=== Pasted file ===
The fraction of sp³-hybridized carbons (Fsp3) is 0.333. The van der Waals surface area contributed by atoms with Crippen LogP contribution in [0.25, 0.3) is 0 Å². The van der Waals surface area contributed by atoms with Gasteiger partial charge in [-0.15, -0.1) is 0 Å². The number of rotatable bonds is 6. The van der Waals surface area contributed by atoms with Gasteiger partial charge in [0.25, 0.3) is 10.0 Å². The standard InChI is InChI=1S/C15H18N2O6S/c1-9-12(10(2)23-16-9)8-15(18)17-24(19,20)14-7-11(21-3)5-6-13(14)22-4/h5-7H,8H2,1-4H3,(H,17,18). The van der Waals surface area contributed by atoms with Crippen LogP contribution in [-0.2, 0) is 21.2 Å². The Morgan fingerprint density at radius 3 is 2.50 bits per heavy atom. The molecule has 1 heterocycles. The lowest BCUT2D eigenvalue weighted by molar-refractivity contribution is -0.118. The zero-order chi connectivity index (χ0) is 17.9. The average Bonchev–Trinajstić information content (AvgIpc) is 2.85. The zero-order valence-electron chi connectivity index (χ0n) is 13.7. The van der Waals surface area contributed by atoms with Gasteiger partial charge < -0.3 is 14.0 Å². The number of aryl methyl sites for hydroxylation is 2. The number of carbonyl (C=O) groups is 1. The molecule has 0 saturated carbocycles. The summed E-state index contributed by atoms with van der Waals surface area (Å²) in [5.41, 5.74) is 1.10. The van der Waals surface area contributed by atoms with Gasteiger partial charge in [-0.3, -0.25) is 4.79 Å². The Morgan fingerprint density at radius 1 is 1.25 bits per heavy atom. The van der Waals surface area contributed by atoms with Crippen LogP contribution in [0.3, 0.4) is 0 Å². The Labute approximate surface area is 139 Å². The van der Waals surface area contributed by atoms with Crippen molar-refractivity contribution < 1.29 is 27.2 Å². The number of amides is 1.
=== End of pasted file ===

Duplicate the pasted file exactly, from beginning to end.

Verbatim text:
The fraction of sp³-hybridized carbons (Fsp3) is 0.333. The van der Waals surface area contributed by atoms with Crippen LogP contribution in [0.25, 0.3) is 0 Å². The van der Waals surface area contributed by atoms with Gasteiger partial charge in [-0.15, -0.1) is 0 Å². The number of rotatable bonds is 6. The van der Waals surface area contributed by atoms with Gasteiger partial charge in [0.25, 0.3) is 10.0 Å². The standard InChI is InChI=1S/C15H18N2O6S/c1-9-12(10(2)23-16-9)8-15(18)17-24(19,20)14-7-11(21-3)5-6-13(14)22-4/h5-7H,8H2,1-4H3,(H,17,18). The van der Waals surface area contributed by atoms with Crippen LogP contribution in [-0.2, 0) is 21.2 Å². The Morgan fingerprint density at radius 3 is 2.50 bits per heavy atom. The molecule has 1 heterocycles. The lowest BCUT2D eigenvalue weighted by molar-refractivity contribution is -0.118. The zero-order chi connectivity index (χ0) is 17.9. The average Bonchev–Trinajstić information content (AvgIpc) is 2.85. The zero-order valence-electron chi connectivity index (χ0n) is 13.7. The van der Waals surface area contributed by atoms with Gasteiger partial charge < -0.3 is 14.0 Å². The number of aryl methyl sites for hydroxylation is 2. The number of carbonyl (C=O) groups is 1. The molecule has 0 saturated carbocycles. The summed E-state index contributed by atoms with van der Waals surface area (Å²) in [5.41, 5.74) is 1.10. The van der Waals surface area contributed by atoms with Gasteiger partial charge in [-0.3, -0.25) is 4.79 Å². The Morgan fingerprint density at radius 1 is 1.25 bits per heavy atom. The van der Waals surface area contributed by atoms with Crippen LogP contribution in [0.3, 0.4) is 0 Å². The Labute approximate surface area is 139 Å². The van der Waals surface area contributed by atoms with Crippen molar-refractivity contribution < 1.29 is 27.2 Å². The number of amides is 1.